“Our inability to bring juries in for six or seven months has created a clog in the system and we really struggle to find out what that is,” Mahon said. “…In the criminal arena we might be substituting a public safety concern for a public health concern if we are not able to handle these criminal trials effectively.”
Steinbeck said the projections are based on several assumptions, including that an effective COVID-19 vaccine will be developed and distributed by next summer and that regular jury trials resume in the third quarter of 2021. But she also said they have experience from the Great Recession, when certain types of cases surged while others were delayed.
The task force, though, did get some hard numbers on preliminary impacts in the TCBC’s recovery plan, which was presented to members. Those statistics included:
• In the first month of the pandemic, when courts largely ceased in-person operations and many non-court routine activities were halted, circuit courts saw a 52% decline in filings, county court filings dropped 60%, and civil traffic filings declined 76%.
• An estimated 185,000 cases were not filed from March through June because of the pandemic.
• There were 1.89 million cases pending in the court system in June, a 28.4% increase from the previous June.
• An estimated 1,180 civil and criminal jury trials were delayed between March and June.
Discussion between the judges and task force members ranged from the possible availability of federal pandemic relief funds to a suggestion from the Trial Lawyers Section to use county court judges sitting temporarily as circuit judges to address circuit backlogs.
Steinbeck said the expected backlog in jury trials will be at both the county and circuit court levels and with the recent increase in county court civil jurisdiction to $30,000 (and going to $50,000 on January 1, 2023), the TCBC expects county judges to be fully occupied with their own jury cases.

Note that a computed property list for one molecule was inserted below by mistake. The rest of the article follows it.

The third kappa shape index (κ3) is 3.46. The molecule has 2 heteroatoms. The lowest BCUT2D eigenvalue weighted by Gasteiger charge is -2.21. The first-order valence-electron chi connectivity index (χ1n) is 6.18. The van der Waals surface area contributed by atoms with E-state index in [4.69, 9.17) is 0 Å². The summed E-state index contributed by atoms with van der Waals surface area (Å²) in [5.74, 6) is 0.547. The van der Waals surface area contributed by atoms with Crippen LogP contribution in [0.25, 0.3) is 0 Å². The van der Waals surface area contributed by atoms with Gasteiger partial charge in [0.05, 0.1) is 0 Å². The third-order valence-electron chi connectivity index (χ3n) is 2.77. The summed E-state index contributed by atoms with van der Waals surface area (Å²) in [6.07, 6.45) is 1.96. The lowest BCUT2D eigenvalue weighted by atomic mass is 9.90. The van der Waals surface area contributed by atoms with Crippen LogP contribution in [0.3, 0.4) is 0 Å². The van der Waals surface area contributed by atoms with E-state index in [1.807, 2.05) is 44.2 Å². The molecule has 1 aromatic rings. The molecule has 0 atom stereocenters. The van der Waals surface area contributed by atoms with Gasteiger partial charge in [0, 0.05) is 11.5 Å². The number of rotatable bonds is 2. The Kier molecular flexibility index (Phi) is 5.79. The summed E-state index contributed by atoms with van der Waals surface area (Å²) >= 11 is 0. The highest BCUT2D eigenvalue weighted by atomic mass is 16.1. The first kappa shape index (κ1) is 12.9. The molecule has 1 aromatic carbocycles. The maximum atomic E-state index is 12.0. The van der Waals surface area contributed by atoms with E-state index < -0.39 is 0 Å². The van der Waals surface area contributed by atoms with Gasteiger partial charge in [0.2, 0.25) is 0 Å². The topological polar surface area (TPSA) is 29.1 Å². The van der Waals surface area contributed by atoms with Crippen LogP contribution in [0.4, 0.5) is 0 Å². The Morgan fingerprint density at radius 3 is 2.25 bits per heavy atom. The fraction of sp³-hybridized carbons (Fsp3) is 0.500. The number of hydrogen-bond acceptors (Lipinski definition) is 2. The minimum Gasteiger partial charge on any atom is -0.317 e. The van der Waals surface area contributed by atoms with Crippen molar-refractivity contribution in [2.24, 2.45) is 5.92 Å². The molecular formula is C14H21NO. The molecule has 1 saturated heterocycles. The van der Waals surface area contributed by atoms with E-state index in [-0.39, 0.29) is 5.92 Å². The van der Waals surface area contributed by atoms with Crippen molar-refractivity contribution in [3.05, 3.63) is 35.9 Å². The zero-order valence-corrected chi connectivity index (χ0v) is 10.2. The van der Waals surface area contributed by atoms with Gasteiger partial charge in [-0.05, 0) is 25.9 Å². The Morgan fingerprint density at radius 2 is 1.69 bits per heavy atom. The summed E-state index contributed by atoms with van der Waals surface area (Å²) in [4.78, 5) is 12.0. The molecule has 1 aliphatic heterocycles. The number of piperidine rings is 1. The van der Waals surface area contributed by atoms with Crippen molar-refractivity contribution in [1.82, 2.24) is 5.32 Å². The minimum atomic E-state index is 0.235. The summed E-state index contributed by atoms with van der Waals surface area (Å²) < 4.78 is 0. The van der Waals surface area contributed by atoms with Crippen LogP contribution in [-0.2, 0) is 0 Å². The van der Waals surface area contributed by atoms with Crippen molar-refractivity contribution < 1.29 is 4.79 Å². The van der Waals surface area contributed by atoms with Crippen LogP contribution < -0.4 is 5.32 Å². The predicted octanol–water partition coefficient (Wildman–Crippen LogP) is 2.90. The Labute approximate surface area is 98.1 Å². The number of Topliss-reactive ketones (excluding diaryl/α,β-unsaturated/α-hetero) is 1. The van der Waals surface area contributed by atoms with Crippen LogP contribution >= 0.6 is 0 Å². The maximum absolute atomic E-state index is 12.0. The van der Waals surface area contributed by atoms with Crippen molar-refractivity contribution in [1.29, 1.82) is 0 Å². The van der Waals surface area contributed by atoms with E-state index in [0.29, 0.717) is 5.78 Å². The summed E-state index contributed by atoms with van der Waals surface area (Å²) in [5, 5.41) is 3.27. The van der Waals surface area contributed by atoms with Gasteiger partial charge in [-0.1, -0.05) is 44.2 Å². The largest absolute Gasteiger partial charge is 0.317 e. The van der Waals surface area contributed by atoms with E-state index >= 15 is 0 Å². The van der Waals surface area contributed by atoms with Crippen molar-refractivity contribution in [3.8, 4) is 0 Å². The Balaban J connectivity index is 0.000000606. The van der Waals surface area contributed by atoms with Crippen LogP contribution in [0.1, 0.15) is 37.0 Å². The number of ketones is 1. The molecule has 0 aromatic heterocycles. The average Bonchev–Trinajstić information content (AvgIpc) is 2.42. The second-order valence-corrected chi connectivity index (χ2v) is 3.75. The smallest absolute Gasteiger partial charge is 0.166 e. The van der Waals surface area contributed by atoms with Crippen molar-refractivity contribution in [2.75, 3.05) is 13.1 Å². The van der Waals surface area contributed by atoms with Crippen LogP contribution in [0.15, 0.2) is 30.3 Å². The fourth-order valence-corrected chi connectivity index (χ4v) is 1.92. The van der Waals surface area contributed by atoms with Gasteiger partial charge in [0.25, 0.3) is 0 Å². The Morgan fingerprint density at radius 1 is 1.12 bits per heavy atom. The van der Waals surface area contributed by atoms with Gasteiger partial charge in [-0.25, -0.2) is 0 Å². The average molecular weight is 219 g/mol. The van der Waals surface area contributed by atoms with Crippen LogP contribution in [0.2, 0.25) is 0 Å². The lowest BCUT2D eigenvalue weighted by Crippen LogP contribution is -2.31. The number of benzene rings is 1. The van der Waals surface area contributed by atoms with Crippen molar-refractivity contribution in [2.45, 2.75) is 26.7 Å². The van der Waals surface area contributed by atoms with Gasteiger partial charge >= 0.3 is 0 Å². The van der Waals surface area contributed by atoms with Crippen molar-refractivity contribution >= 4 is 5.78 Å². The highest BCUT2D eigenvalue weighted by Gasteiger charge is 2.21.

As for federal funding, she said legislative officials are exploring where CARES Act funds are available for various state needs. Steinbeck said using such funds to buy requested personal protective equipment for courtrooms and enable remote proceedings would help.
Kiel added that such temporary federal funds are an additional source to handle the temporary problem of moving backlogged cases.
Steinbeck said even with the uncertainties about case backlog predictions, there’s little chance the TCBC is requesting too many resources. She said the main limiting factor was not money, but the number of courtrooms and judges to accommodate the delayed cases.
And there’s no downside to having funds identified for all three years.
“This is a three-year plan. If we accidently overshoot, good. We’ll get out of the hole faster,” Steinbeck said. “If we can solve it in a year instead of three…I don’t think that hurts anybody and I think that serves the public well….
“We know that the cases have got to move in order for Florida’s economy to recover.”
Tanner and Bar President Dori Foster-Morales said the Bar would be ready to support the TCBC and the courts in their budget requests.
“You want all the help we can give you in telling the story and we will certainly do whatever we can in that regard,” Tanner said. “We in Bar leadership will do everything we can to assist you…. We will make ourselves available on short notice to get over there and tell the story.”